EU must ensure crypto investors cannot bypass sanctions on Russia
Although evasion of sanctions using cryptocurrencies is harder to detect in the first place, once detected they are fully traceable, an EU official says
London — The EU should introduce measures to plug loopholes that could allow investors in cryptoassets to bypass sanctions on Russia over its invasion of Ukraine, a senior legislator said on Friday.
As Russia’s invasion escalates in its second week, Markus Ferber, a senior German centre-right member of the European Parliament, said there might be ways to circumvent the bloc's sanctions, which have severed the EU financial system from Russia.
There has been a noticeable uptick in rouble-crypto transactions, Ferber said.
“The European Commission must come up with specific proposals on how to close any loopholes in the sanctions regime relating to cryptoassets,” Ferber said in a statement.
Some of the world’s biggest cryptocurrency exchanges are staying put in Russia, breaking ranks with mainstream finance in a decision that experts say weakens Western attempts to isolate Moscow.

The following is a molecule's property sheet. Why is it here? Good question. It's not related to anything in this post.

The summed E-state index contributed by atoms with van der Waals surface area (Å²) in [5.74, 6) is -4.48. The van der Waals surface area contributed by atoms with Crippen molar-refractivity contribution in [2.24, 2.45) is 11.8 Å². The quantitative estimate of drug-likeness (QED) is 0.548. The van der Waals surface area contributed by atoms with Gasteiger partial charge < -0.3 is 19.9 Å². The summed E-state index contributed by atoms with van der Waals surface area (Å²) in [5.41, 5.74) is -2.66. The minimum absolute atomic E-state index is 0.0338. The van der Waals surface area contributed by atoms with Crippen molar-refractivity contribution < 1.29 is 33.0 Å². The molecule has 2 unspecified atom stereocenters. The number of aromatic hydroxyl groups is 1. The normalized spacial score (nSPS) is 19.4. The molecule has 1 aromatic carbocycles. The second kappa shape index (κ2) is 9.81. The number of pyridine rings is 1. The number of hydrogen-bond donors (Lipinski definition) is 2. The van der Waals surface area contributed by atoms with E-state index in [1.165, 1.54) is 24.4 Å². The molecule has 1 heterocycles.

S&P said in a report on Friday that the crypto market had not reached a scale that could blunt the likely severe consequences of sanctions on Russia.
“In our view, the surge of interest in bitcoin is primarily attributable to customers trying to protect savings against a weaker domestic currency along with other local asset depreciation,” S&P said.
An EU official said the bloc’s sanctions applied to all financial transactions, regardless of how they occurred, with the ban on supplying credit to Russian companies covering credit in all its forms, an EU official said.
“We believe it is not immediately possible to circumvent restrictions via crypto in a timely and efficient manner,” the official said.
Although sanctions evasion using cryptocurrencies is harder to detect in the first place, once detected they are fully traceable, the EU official said.
Crypto transactions are recorded on blockchain, designed to make them hard to alter.
The official added that if and when large amounts of cryptoassets were converted back to currencies, they would come under anti-money-laundering checks.
“We will examine whether the risks of circumvention are substantial and stand ready to adopt additional measures to limit any circumvention risks,” the official added.
The US treasury has also said that Russian businesses or individuals would not be able to use crypto to skirt sanctions, citing problems converting digital currencies to traditional money via financial firms that are subject to anti-money-laundering rules.
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